This term I’m revisiting a course on pre-industrial western women’s history. The last time I taught it, I was pregnant with my eldest child who’s now university age. Yes, I am that old.
Obviously, the course has been completely revised for the new millennium. No dragging out reams of yellowed lecture texts. A lot has changed in history in the intervening years and I wanted to take advantage of those advances in scholarship while also implementing a more appropriate model of assignments than “some essays, maybe a midterm, and a final exam.”
It’s working wonders, no doubt aided by choosing one of my favourite recent books in women’s history as a course textbook: Judith Bennett’s History Matters: Patriarchy and the Challenge of Feminism. Every few weeks, students write a short response paper analyzing one part Bennett’s argument in light of another reading of their choice and we have a discussion based upon the material. Sometimes the discussions are pretty fabulous as when we tackled how history textbooks they know have (or have not) incorporated women’s history. This sparked a lot of passionate discussion about what should be and why it isn’t always in the master narratives of our discipline. I’m happily anticipating their response to her chapter on economic history “Less Money Than a Man Would Take”. Nothing ferrets out faulty assumptions and presumptions like taking your argument down to the building blocks and essential concepts – women’s history critiques of the status quo consistently makes that happen.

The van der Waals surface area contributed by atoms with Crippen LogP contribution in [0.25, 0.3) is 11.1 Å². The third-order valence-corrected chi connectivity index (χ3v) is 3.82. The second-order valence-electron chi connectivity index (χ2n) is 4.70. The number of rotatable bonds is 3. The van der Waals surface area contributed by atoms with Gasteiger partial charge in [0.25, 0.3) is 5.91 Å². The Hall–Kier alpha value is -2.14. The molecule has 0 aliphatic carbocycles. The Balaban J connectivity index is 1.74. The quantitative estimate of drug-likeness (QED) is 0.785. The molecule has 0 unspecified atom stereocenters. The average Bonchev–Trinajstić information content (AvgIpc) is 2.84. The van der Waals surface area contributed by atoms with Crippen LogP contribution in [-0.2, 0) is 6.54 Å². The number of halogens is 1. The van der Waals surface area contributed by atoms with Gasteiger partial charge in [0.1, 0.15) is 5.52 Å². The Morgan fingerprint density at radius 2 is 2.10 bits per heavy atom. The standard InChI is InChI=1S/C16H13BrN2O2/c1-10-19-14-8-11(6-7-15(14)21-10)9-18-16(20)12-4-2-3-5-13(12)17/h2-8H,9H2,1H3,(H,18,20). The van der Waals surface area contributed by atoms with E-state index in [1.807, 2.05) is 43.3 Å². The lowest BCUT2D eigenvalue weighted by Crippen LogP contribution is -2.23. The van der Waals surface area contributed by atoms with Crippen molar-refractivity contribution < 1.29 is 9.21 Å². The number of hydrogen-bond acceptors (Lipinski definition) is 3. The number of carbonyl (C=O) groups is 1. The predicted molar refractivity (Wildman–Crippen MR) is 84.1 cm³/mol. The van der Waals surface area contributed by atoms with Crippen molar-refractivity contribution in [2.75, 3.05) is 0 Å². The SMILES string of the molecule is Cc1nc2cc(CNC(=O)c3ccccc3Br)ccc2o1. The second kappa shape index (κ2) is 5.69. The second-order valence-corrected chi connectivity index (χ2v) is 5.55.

I’m also pleased with the way students have embraced a presentation-heavy course model. Each student makes three presentations over the term on individuals, concepts or events that were important to pre-modern women’s history. Most days we have three to five presentations at the start of class, which are worth every minute of class time that they fill as the audience listens attentively (presentation subjects are fodder for the final exam) and ask questions thoughtfully as well as answering questions posed by the presenter. I’m learning that even in a third-year course, we can set a pretty high standard for formal participation, “ownership of the course” by students, if you will, where they craft mini-lessons on the subjects they’ve chosen. It’s helped me direct the rest of the class much more usefully as I take up the reins after their presentations and can use that time to fill in the gaps or build upon their insights.
It continues to be a pleasure to teach this class, to introduce them to a wealth of fascinating history and learn from the classroom experience how invigorating a clean sweep can be from the professor’s perspective. My only regret is that it will likely be many years before I teach this particular course on campus again (for complicated issues of workload and curriculum) but I’m certain that the lessons I’ve learn here won’t go to waste.